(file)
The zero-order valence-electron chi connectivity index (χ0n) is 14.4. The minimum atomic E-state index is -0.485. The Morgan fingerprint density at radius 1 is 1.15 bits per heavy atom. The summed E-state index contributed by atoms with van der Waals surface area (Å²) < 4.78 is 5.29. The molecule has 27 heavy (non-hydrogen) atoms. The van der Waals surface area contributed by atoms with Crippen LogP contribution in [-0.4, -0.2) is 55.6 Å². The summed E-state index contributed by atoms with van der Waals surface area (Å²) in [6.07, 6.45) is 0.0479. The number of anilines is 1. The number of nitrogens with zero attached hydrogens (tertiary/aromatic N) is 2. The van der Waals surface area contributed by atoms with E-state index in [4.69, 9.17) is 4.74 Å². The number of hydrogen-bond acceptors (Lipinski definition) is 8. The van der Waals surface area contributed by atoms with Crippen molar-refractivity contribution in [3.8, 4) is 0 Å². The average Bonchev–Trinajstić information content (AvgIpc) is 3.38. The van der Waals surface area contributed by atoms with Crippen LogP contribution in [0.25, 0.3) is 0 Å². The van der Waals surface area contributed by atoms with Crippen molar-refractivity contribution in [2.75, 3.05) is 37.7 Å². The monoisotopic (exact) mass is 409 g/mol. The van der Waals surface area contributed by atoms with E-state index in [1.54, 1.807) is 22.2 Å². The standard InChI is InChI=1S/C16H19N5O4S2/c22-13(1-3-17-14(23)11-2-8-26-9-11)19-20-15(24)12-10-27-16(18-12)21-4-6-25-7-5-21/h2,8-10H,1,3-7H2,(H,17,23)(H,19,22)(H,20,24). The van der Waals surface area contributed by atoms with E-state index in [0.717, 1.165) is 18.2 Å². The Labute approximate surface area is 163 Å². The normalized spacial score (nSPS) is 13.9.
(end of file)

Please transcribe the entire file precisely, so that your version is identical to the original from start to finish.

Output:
The zero-order valence-electron chi connectivity index (χ0n) is 14.4. The minimum atomic E-state index is -0.485. The Morgan fingerprint density at radius 1 is 1.15 bits per heavy atom. The summed E-state index contributed by atoms with van der Waals surface area (Å²) < 4.78 is 5.29. The molecule has 27 heavy (non-hydrogen) atoms. The van der Waals surface area contributed by atoms with Crippen LogP contribution in [-0.4, -0.2) is 55.6 Å². The summed E-state index contributed by atoms with van der Waals surface area (Å²) in [6.07, 6.45) is 0.0479. The number of anilines is 1. The number of nitrogens with zero attached hydrogens (tertiary/aromatic N) is 2. The van der Waals surface area contributed by atoms with E-state index in [4.69, 9.17) is 4.74 Å². The number of hydrogen-bond acceptors (Lipinski definition) is 8. The van der Waals surface area contributed by atoms with Crippen molar-refractivity contribution in [3.8, 4) is 0 Å². The average Bonchev–Trinajstić information content (AvgIpc) is 3.38. The van der Waals surface area contributed by atoms with Crippen LogP contribution in [0.25, 0.3) is 0 Å². The van der Waals surface area contributed by atoms with Crippen molar-refractivity contribution in [2.75, 3.05) is 37.7 Å². The monoisotopic (exact) mass is 409 g/mol. The van der Waals surface area contributed by atoms with E-state index in [1.54, 1.807) is 22.2 Å². The standard InChI is InChI=1S/C16H19N5O4S2/c22-13(1-3-17-14(23)11-2-8-26-9-11)19-20-15(24)12-10-27-16(18-12)21-4-6-25-7-5-21/h2,8-10H,1,3-7H2,(H,17,23)(H,19,22)(H,20,24). The van der Waals surface area contributed by atoms with E-state index in [0.717, 1.165) is 18.2 Å². The Labute approximate surface area is 163 Å². The normalized spacial score (nSPS) is 13.9.